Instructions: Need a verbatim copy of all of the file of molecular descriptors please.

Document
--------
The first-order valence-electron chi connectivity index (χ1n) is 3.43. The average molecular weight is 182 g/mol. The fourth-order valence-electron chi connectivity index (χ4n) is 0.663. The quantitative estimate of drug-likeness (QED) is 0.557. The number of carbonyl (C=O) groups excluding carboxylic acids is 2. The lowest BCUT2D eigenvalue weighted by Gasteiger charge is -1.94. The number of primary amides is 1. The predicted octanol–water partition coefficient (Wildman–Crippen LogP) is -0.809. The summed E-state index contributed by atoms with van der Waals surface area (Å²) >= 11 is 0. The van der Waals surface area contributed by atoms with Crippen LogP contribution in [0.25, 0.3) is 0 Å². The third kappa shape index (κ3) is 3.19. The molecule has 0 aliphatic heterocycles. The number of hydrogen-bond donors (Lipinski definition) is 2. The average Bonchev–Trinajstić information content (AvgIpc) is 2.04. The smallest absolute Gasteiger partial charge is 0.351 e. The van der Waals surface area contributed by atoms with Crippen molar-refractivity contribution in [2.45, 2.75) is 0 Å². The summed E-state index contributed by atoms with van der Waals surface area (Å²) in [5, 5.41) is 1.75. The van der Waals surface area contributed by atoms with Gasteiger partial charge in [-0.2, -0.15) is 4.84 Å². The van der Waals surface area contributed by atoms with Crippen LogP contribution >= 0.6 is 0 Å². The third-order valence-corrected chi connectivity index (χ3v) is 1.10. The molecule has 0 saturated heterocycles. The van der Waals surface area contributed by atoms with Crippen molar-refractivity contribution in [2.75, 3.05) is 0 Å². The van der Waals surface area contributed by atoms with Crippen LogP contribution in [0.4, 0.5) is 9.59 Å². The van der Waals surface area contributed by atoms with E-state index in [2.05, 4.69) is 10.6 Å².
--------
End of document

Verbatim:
The first-order valence-electron chi connectivity index (χ1n) is 3.43. The average molecular weight is 182 g/mol. The fourth-order valence-electron chi connectivity index (χ4n) is 0.663. The quantitative estimate of drug-likeness (QED) is 0.557. The number of carbonyl (C=O) groups excluding carboxylic acids is 2. The lowest BCUT2D eigenvalue weighted by Gasteiger charge is -1.94. The number of primary amides is 1. The predicted octanol–water partition coefficient (Wildman–Crippen LogP) is -0.809. The summed E-state index contributed by atoms with van der Waals surface area (Å²) >= 11 is 0. The van der Waals surface area contributed by atoms with Crippen LogP contribution in [0.25, 0.3) is 0 Å². The third kappa shape index (κ3) is 3.19. The molecule has 0 aliphatic heterocycles. The number of hydrogen-bond donors (Lipinski definition) is 2. The average Bonchev–Trinajstić information content (AvgIpc) is 2.04. The smallest absolute Gasteiger partial charge is 0.351 e. The van der Waals surface area contributed by atoms with Crippen molar-refractivity contribution in [2.45, 2.75) is 0 Å². The summed E-state index contributed by atoms with van der Waals surface area (Å²) in [5, 5.41) is 1.75. The van der Waals surface area contributed by atoms with Gasteiger partial charge in [-0.2, -0.15) is 4.84 Å². The van der Waals surface area contributed by atoms with Crippen LogP contribution >= 0.6 is 0 Å². The third-order valence-corrected chi connectivity index (χ3v) is 1.10. The molecule has 0 saturated heterocycles. The van der Waals surface area contributed by atoms with Crippen molar-refractivity contribution in [2.75, 3.05) is 0 Å². The van der Waals surface area contributed by atoms with Crippen LogP contribution in [0.4, 0.5) is 9.59 Å². The van der Waals surface area contributed by atoms with E-state index in [2.05, 4.69) is 10.6 Å².